Monday, August 29, 2011

Lake Tahoe

I wonder if it's possible to appreciate beauty in a vacuum, without reference to other things one has seen or read or heard. I imagine that it is, in large part because of scenery like that around Lake Tahoe. It seems to me that the splendors of Lake Tahoe would be perceived as gorgeous by everyone, no matter his or her frame of reference, experience or aesthetic preferences.

Huge (192 square miles), deep (at 1,645 feet deep, the second deepest lake in North America), high (surface elev. 6,229 feet), with cobalt blue water of extraordinary clarity (it's said that a white dinner plate at a depth of 75 feet would be clearly visible; I don't know if that's true since we didn't toss one in to find out, but glacial lakes are always astonishingly pure) and surrounded by snow-capped mountains, Lake Tahoe is quite an eyeful. Glacially carved Alpine scenery is my favorite: its pristine magnitude is all at once majestic, serene, spectacular, evocative, and profound. There is no better example than Alaska, and the Lake Tahoe area is reminiscent of our 49th state, although on a far smaller scale (and with a lot more sunshine).

In fact, our first impressions of Lake Tahoe were somewhat spoiled by our memories of Alaska. It was rather like seeing the Mona Lisa for the first time: the small, dark painting tucked away in a corner of the Louvre was underwhelming until we got ourselves intellectually revved up over it and examined it more carefully. Similarly, Lake Tahoe struck us primarily as not-Alaska until we adjusted our brains and used our eyes to take in what it was, rather than what it wasn't.

Don't miss the moon in this last picture. (Click on the pic to make it bigger.) These photos are all from the area around Emerald Bay. For some reason, I didn't take pictures of the craggy mountains surrounding the lake this time; if you'd like to see some of those in a different glacially created setting, click here.

Wednesday, August 24, 2011

An Unexpected Passion

No, that's not the title of a bad romance novel (although, plainly, it could be). Instead, it's meant to reflect the surprise I feel at having developed a little passion for hiking. When I first realized hiking was just walking with a fancy name, I was disappointed. But then I tried it to impress my daughter and discovered it could be delightful. Basically, it's walking amid great scenery with the addition of cool gear. What's not to like?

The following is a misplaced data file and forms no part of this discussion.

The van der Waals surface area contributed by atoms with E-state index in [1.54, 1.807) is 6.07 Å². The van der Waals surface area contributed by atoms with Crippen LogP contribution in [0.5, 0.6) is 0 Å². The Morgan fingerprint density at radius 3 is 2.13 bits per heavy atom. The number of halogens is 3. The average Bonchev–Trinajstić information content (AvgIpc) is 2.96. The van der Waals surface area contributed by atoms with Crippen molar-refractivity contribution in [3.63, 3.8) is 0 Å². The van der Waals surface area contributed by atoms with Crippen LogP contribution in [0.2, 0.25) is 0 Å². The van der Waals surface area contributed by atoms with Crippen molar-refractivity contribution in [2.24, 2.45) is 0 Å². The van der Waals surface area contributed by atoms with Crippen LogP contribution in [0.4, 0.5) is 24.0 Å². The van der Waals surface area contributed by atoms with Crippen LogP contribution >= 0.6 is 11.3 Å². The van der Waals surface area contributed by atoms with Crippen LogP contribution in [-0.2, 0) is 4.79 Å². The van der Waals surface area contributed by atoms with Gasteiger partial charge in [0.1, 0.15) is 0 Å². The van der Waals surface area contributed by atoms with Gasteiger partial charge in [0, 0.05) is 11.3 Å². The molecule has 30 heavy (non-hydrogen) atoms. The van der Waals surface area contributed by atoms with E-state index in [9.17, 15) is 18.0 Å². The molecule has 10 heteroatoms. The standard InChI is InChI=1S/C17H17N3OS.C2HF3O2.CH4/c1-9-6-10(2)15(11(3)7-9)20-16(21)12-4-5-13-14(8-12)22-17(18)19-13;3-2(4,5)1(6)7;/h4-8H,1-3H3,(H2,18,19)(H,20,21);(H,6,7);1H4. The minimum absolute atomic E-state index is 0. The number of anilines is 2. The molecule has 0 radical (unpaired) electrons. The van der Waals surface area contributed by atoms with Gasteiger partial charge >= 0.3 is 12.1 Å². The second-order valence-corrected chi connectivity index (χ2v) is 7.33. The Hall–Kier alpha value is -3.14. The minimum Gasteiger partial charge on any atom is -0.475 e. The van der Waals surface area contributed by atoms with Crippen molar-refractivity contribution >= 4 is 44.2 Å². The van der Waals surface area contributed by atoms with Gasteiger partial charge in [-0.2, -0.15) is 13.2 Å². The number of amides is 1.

This year, I've gone from someone who disliked walking from the house to the garage to someone who can hike for up to six miles before I get tired and start visualizing Diet Cokes and comfy sofas. I figure that's really the same as being able to walk indefinitely on level ground at reasonable altitudes inasmuch as nearly all my hikes have been hilly and at high-ish altitudes - from the 2500 feet above sea level where I live to as high as 9500 feet. (Yes, that high-altitude hike was really hard; my lungs felt like they were gathering themselves up in preparation for exploding right out of my chest.) The two June hikes I enjoyed at just above sea level in Chicago were the easiest I've done - and I didn't even have SmartWool socks or hiking poles at the time.

There are only two things I don't like about these treks. One is loose-rock terrain that requires one to emulate a mountain goat, a difficult feat I don't handle well, probably because I am bipedal. The other is heat. It's way too hot in Las Vegas right now to hike at any time other than just before sunrise.

It's a testament to the sincerity of my new passion that I actually get up at 5:40 every other morning to walk a 1.25 mile loop around my hilly neighborhood. I hate getting up early even more than I used to hate walking; my preferred schedule is to go to sleep well after midnight and to get up around 10:00. I started this ridiculous (and in my opinion heroic) crack-of-dawn walking because it's impractical to head up to the mountains every day and I didn't want to be out of shape once it cools down and we have nine months of fabulous weather during which to hike the myriad trails around here any time we feel like it. I've continued it, though, because I find I crave it. I've felt this way about swimming for years, but it's astonishing to me that I now feel similarly about repeatedly putting one foot in front of the other.

As it turns out, the lower temps at higher altitudes are disappointingly still not low enough to make hiking a non-sweaty enterprise. We were on the Mount Charleston trails and at Capitol Reef and Bryce Canyon National Parks in July, and we just got home from a week in Lake Tahoe. All were spectacular in terms of scenery, and Lake Tahoe provided the additional pleasures of staying at a super-deluxe resort, but for me at least, the brilliant sun in the thin air at 6000-9500 feet made even 65-degree air feel overly warm.

The only place it felt cool enough to hike enthusiastically was Wheeler Peak (elev. 13,065 feet) in Grand Basin National Park, which we drove up to on the way home from Lake Tahoe. The parking area at 10,000 feet was beautifully cool, and the splotches of snow on the peak itself also contributed nicely to the overall sense of chill. But it was hard enough
up there to breathe and walk from spot to spot to take pictures, and my hiking companion had a little stress fracture in his foot by then, so we lazed and gazed instead of exerting ourselves.

I've written about the beauty and geologic glory of Capitol Reef and Bryce Canyon in other posts, but here are a few new photos from there:


(More on Lake Tahoe and Great Basin, including photos, in subsequent posts.)